The old 159 has never disappeared from the Togi range and is still being produced. Somewhere in the early 1970’s, the model was fitted with new open spoke wheels. These chrome wheels were still very simple and similar to the spoke wheels on Dinky’s at that time. In fact, the much nicer Revival race cars, from back then, still do not command the high prices that these Togi’s do now.  Here are closeups of the two older ones:

Apparently, Togi looked to see what low-cost improvements could be made to the 159.  A new perforated protective plate was added to the side exhaust pipes, but the metal exhaust was no longer chromed. The new spoke wheels were changed to black as well.  A unusual choice because the wheels of the real 159 were always silver.   Here is the newer version, bought in 1995 (photo by Karl):

Also, here is the original mold for the 159 from Mr Lorenzini; no reason for Togi to update that!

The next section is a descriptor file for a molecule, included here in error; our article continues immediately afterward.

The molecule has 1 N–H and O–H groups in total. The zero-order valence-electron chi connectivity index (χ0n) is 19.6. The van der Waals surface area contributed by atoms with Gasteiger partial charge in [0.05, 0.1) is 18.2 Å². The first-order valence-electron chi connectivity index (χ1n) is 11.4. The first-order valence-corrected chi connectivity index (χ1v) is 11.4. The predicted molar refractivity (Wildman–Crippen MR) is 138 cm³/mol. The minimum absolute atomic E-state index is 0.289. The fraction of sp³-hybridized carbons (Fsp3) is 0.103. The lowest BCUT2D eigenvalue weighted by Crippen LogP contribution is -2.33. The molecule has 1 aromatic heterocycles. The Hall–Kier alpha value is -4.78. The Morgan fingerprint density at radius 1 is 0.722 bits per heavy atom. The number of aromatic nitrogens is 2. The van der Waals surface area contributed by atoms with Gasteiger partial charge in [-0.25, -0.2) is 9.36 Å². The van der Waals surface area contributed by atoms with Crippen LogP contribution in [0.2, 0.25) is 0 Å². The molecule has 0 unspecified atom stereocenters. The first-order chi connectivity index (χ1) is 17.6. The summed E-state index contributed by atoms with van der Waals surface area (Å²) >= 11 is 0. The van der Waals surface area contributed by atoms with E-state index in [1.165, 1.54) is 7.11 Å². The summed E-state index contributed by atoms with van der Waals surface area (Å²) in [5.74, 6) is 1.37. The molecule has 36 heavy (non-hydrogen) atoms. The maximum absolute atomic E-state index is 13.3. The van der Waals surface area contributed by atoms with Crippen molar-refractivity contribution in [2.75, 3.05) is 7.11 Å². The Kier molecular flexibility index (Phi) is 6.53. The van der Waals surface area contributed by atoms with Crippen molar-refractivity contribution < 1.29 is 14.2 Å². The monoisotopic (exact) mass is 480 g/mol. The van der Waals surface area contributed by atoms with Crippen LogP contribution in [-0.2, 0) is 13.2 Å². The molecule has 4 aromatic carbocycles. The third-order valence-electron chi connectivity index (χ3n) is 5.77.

In 2011 or just before that, Togi announced a chrome 159, actually a nickel-plated model.    The prototype is shown below.

Several years later, it came to production and is listed on their website currently.  Three versions are shown: gold, ‘black’ nickel, and ‘white’ nickel.  This is a photo from Togi before it was released:

Many of the later Togi came with a plastic display case inside the outer box.  Similar to the Turbo Special,  a nice drawing was also included in the box, in case an enterprising kid wanted to take apart the 159 and hopefully put it back together:

Koen did an internet search and found at least five box types (not in any particular order):

  • nice red drawing of the 159 (original silver wheels)
  • color stripes on cardboard box (black wheel version)
  • yellow box with small window on the edge (silver or black wheels)
  • Styrofoam box with red/yellow sticker, inside is a clear plastic display box with brown base (black wheels)
  • Togi in white letters inside a red stripe on a sticker on a thin cardboard box (silver or black wheel versions)

Next time in Part III, we will continue the Togi story with the Giulietta SS.